Dong, Diansheng

By: Zheng, Yuqing; Dong, Diansheng; Burney, Shaheer; Kaiser, Harry M.
Sales taxes on either grocery food or restaurant food exist in almost every U.S. county. By combining county-level sales tax data with the USDA’s recent national household food acquisition and purchase survey, we examine how a food sales tax affects consumers’ expenditures on grocery and restaurant food.We find that a grocery tax reduces consumers’ grocery food expenditures and increases restaurant food expenditure and a restaurant food sales tax increases consumers’ grocery food expenditures. We also find no differential impacts from food sales taxes based on consumers’ income or participation status in the Supplemental Nutrition Assistance Program.
By: Carlson, Andrea; Dong, Diansheng; Lino, Mark
There is a common perception that it costs more to eat a healthy diet than a less healthy one. We derive a panel data model that accounts for unobserved specific individual effects to estimate the relationship between diet quality and total daily food expenditure. Since total daily diet cost and diet quality are both calculated from the foods chosen in our data, we account for the fact that there is an endogenous relationship between diet quality and cost. We find that while total daily food expenditure is statistically significant in relation to diet quality, the degree of association is very small.
By: Stewart, Hayden; Dong, Diansheng; Carlson, Andrea
U.S. per capita fluid milk consumption has decreased since the 1940s. This study uses data collected between 1977 and 2008 from USDA surveys to investigate whether generational change is a contributing factor. More recent generations are found to consume less whole milk and less lower-fat milk, controlling for their age at the time of the survey and other consumption determinants. These findings underscore the importance of checkoff programs, the National School Lunch Program, and other initiatives that encourage children to consume milk. Our methodology may also be adapted to analyze long-run trends in the consumption of other foods.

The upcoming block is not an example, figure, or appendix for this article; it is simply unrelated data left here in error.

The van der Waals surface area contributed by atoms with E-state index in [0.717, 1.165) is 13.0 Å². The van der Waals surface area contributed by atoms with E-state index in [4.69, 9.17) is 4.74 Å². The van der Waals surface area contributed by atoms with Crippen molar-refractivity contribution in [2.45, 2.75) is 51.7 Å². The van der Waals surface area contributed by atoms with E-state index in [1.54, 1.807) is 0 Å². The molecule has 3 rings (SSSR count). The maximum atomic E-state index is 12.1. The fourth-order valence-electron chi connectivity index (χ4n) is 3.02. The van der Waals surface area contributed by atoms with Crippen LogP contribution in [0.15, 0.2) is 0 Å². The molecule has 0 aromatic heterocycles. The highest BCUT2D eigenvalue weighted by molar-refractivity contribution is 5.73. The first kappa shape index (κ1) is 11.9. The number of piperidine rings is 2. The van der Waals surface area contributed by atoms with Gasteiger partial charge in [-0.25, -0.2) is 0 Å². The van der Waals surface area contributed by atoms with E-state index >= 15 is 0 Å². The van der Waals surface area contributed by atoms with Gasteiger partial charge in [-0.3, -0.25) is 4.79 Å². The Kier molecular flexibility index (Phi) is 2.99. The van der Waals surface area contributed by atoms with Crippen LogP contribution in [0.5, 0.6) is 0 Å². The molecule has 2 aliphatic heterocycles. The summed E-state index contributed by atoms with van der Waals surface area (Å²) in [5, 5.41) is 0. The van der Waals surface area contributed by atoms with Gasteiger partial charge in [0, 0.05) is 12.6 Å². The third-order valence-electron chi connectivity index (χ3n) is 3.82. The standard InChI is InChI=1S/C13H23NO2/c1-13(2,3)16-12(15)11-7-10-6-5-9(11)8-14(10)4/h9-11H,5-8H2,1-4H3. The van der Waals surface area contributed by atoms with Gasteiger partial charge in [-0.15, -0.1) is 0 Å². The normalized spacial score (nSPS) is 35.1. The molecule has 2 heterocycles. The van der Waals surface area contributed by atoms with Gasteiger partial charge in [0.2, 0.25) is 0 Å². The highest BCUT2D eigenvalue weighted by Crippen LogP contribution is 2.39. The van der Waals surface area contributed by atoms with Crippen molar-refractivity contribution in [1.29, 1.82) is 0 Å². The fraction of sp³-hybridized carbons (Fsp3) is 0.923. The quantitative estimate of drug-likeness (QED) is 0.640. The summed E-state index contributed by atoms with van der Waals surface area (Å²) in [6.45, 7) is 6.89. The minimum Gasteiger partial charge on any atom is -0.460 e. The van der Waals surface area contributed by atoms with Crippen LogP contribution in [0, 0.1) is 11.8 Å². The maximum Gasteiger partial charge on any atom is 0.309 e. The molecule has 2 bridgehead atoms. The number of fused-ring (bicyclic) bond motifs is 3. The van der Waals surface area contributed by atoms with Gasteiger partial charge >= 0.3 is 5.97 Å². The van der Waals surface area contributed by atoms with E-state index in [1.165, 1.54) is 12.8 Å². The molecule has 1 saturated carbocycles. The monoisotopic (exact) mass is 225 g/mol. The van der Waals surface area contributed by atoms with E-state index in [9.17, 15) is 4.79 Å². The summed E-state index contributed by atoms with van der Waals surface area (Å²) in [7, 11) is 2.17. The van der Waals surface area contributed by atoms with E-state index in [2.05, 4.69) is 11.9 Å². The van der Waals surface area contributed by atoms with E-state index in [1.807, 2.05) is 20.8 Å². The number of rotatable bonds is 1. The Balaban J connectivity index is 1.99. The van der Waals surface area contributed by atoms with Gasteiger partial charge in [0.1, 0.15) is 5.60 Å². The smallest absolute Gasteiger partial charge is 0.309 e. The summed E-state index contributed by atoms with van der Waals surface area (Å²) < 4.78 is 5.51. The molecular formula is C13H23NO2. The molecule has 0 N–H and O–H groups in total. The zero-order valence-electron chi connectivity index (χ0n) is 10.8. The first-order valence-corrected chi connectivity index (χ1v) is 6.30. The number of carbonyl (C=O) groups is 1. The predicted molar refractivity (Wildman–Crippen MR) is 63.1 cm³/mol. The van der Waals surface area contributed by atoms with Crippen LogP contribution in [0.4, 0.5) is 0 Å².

By: Schmit, Todd M.; Dong, Diansheng; Chung, Chanjin; Kaiser, Harry M.; Gould, Brian W.
A two-step model with sample selection is applied to panel data of U.S. households to estimate at-home demand for fluid milk and cheese, incorporating advertising expenditures. The model consistently accounts for sample-selection bias, unobserved household heterogeneity, and temporal correlation. Generic advertising programs for fluid milk and cheese were effective at increasing conditional purchase quantities, with very little effect on the probability of purchase. In contrast to aggregate studies, the long-run generic advertising elasticities for cheese were larger than for those of fluid milk. Advertising response varied considerably across sub-product classes, while branded advertising expenditures were largely insignificant.
By: Gould, Brian W.; Dong, Diansheng
Increased availability of scanner-based panel data has enabled researchers to better understand nondurable commodity purchase dynamics. In this study, we focus on one component of the purchase process--when to buy. The relationship between the discrete purchase decision and a set of household and purchase characteristics is quantified using a simulated maximum-likelihood procedure. Given the longitudinal nature of our data, unobserved heterogeneity is addressed by adopting an auto-correlated error structure. Our empirical application is household purchases of cheese. We find evidence of significant persistent unobservable household heterogeneity, which is not eliminated by the inclusion of lagged exogenous variables.